(b) No Code provision requires that the commissions in question be currently deductible. They are not ordinary and necessary business expenses under § 809(d)(12). Nor does § 818(a) which requires life insurance companies to compute their taxes in accordance with the accounting procedures of the National Association of Insurance Commissioners (NAIC) for preparing an annual statement, except when such procedures would be inconsistent with accrual accounting rules-authorize current deduction even though NAIC prescribes such treatment of ceding commissions. NAIC's practice is inconsistent with accrual accounting rules, which require that capital expenditures be amortized. Moreover, petitioner's reading of § 818(a) is unduly expansive, since it is inconceivable that Congress intended to delegate to the insurance industry the core policy determination whether an expense is a capital outlay or a business expense. Ceding commissions also are not "return premiums, and premiums and other consideration arising out of reinsurance ceded," which § 809(c)(1) permits a company to exclude from the gross premiums included in its tax base, thereby reducing its taxable income. Such commissions-which are up-front, one-time payments to secure a share in a future income stream and bear no resemblance to premiums-fall well outside § 809(c)(1)'s intended purpose, which is to except from the general definition of premium income a small, residual category of payments that resemble premiums but, because they in fact never really accrued to the company that nominally receives them, do not fairly represent income to the recipient. Petitioner's reading of § 809(c)(1) is highly implausible since it is unlikely that Congress would have subsumed a major deduction within the fine details of its definition of premium income rather than including it with the other deductions discussed in § 809(d). Pp. 253-260.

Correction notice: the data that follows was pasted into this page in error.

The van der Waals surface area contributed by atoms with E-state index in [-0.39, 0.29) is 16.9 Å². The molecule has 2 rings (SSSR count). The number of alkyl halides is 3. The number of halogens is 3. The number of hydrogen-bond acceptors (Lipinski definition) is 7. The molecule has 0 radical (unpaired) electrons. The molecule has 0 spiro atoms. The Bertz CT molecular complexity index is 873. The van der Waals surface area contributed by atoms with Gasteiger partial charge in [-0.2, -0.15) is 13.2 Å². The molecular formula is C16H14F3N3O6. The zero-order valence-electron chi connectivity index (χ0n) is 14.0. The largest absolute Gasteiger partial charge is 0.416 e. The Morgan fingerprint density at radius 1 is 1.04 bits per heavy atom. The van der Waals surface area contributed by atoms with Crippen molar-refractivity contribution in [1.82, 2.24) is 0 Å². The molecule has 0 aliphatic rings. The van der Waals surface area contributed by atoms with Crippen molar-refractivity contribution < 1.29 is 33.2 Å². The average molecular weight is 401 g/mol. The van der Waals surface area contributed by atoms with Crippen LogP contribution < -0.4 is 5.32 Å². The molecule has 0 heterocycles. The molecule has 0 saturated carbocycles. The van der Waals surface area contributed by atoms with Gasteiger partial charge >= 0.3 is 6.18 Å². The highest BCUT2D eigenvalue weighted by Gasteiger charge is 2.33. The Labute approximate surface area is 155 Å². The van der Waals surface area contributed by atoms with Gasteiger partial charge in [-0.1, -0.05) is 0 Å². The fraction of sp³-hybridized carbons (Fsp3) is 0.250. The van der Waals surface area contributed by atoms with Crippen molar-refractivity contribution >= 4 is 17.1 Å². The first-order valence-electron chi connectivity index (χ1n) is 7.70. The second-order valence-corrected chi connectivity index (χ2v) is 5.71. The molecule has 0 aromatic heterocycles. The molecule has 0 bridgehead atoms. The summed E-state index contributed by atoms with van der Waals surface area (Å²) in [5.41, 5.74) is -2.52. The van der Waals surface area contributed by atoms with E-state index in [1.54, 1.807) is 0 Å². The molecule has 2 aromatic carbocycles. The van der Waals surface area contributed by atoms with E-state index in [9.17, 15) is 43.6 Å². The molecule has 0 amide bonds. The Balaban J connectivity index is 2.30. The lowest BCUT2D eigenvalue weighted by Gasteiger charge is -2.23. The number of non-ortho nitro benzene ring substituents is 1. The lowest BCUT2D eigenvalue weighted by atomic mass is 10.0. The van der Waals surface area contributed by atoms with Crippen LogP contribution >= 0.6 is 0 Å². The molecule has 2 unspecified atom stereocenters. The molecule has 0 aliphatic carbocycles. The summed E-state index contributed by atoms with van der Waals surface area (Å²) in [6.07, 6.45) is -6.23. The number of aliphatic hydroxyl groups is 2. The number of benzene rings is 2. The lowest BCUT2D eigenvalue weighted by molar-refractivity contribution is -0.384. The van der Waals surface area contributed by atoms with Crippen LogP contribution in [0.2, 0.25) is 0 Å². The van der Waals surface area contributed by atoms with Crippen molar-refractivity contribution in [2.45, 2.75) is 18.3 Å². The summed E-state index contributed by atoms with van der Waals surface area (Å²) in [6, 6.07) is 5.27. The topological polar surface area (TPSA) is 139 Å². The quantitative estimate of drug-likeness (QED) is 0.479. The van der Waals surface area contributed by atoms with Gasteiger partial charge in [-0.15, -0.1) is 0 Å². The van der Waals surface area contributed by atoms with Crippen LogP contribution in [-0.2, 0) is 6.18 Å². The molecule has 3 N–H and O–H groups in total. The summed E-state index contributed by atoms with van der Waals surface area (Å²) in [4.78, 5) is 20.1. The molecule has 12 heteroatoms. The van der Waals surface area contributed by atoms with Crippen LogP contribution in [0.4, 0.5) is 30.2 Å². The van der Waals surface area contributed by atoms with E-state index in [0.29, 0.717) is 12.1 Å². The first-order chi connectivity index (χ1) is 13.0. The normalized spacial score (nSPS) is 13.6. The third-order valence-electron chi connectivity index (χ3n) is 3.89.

843 F.2d 201 (CA5 1988), affirmed.
KENNEDY, J., delivered the opinion of the Court, in which REHNQUIST, C.J., and BRENNAN, WHITE, MARSHALL, and SCALIA, JJ., joined. STEVENS, J., filed a dissenting opinion, in which BLACKMUN and O'CONNOR, JJ., joined, post, p. 260.
Carolyn P. Chiechi, Washington, D.C., for petitioner.
Michael R. Dreeben, Washington, D.C., for respondent.
Justice KENNEDY delivered the opinion of the Court.